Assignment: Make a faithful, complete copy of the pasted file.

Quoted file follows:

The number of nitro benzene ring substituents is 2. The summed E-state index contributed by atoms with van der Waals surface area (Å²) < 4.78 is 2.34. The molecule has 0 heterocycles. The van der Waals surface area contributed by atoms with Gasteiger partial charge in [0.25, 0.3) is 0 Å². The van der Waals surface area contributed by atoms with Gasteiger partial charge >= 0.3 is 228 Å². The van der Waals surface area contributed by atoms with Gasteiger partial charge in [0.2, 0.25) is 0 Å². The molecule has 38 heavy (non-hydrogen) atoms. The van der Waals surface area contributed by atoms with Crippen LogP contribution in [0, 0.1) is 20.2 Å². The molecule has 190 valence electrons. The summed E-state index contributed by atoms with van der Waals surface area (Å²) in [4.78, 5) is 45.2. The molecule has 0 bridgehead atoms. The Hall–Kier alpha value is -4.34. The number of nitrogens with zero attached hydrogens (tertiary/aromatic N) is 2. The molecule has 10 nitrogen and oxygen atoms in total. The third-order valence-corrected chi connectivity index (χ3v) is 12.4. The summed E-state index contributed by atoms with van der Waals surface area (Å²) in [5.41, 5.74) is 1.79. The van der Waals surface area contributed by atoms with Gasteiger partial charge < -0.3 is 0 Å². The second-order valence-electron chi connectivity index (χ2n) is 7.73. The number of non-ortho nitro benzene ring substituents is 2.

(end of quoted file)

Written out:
The number of nitro benzene ring substituents is 2. The summed E-state index contributed by atoms with van der Waals surface area (Å²) < 4.78 is 2.34. The molecule has 0 heterocycles. The van der Waals surface area contributed by atoms with Gasteiger partial charge in [0.25, 0.3) is 0 Å². The van der Waals surface area contributed by atoms with Gasteiger partial charge >= 0.3 is 228 Å². The van der Waals surface area contributed by atoms with Gasteiger partial charge in [0.2, 0.25) is 0 Å². The molecule has 38 heavy (non-hydrogen) atoms. The van der Waals surface area contributed by atoms with Crippen LogP contribution in [0, 0.1) is 20.2 Å². The molecule has 190 valence electrons. The summed E-state index contributed by atoms with van der Waals surface area (Å²) in [4.78, 5) is 45.2. The molecule has 0 bridgehead atoms. The Hall–Kier alpha value is -4.34. The number of nitrogens with zero attached hydrogens (tertiary/aromatic N) is 2. The molecule has 10 nitrogen and oxygen atoms in total. The third-order valence-corrected chi connectivity index (χ3v) is 12.4. The summed E-state index contributed by atoms with van der Waals surface area (Å²) in [5.41, 5.74) is 1.79. The van der Waals surface area contributed by atoms with Gasteiger partial charge < -0.3 is 0 Å². The second-order valence-electron chi connectivity index (χ2n) is 7.73. The number of non-ortho nitro benzene ring substituents is 2.